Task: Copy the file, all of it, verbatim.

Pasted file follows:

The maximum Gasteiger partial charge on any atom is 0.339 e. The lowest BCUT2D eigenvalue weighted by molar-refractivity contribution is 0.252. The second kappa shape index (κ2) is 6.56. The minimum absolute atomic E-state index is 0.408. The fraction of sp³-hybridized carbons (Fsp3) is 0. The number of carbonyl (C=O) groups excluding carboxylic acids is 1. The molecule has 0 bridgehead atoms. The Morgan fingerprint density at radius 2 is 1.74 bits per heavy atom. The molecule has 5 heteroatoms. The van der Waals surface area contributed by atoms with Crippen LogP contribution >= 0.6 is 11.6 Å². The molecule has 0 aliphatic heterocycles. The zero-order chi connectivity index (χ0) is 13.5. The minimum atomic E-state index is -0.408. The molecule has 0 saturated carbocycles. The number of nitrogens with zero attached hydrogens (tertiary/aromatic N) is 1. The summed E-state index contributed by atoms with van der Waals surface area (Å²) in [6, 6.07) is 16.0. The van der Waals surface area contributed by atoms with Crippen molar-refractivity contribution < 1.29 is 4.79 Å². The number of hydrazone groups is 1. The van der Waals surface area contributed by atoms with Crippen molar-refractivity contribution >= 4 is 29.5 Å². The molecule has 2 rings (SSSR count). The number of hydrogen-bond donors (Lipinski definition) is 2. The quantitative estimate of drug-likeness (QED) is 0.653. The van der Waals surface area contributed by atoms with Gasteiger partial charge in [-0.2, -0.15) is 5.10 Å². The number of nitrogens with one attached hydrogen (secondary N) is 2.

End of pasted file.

The maximum Gasteiger partial charge on any atom is 0.339 e. The lowest BCUT2D eigenvalue weighted by molar-refractivity contribution is 0.252. The second kappa shape index (κ2) is 6.56. The minimum absolute atomic E-state index is 0.408. The fraction of sp³-hybridized carbons (Fsp3) is 0. The number of carbonyl (C=O) groups excluding carboxylic acids is 1. The molecule has 0 bridgehead atoms. The Morgan fingerprint density at radius 2 is 1.74 bits per heavy atom. The molecule has 5 heteroatoms. The van der Waals surface area contributed by atoms with Crippen LogP contribution >= 0.6 is 11.6 Å². The molecule has 0 aliphatic heterocycles. The zero-order chi connectivity index (χ0) is 13.5. The minimum atomic E-state index is -0.408. The molecule has 0 saturated carbocycles. The number of nitrogens with zero attached hydrogens (tertiary/aromatic N) is 1. The summed E-state index contributed by atoms with van der Waals surface area (Å²) in [6, 6.07) is 16.0. The van der Waals surface area contributed by atoms with Crippen molar-refractivity contribution < 1.29 is 4.79 Å². The number of hydrazone groups is 1. The van der Waals surface area contributed by atoms with Crippen molar-refractivity contribution >= 4 is 29.5 Å². The molecule has 2 rings (SSSR count). The number of hydrogen-bond donors (Lipinski definition) is 2. The quantitative estimate of drug-likeness (QED) is 0.653. The van der Waals surface area contributed by atoms with Gasteiger partial charge in [-0.2, -0.15) is 5.10 Å². The number of nitrogens with one attached hydrogen (secondary N) is 2.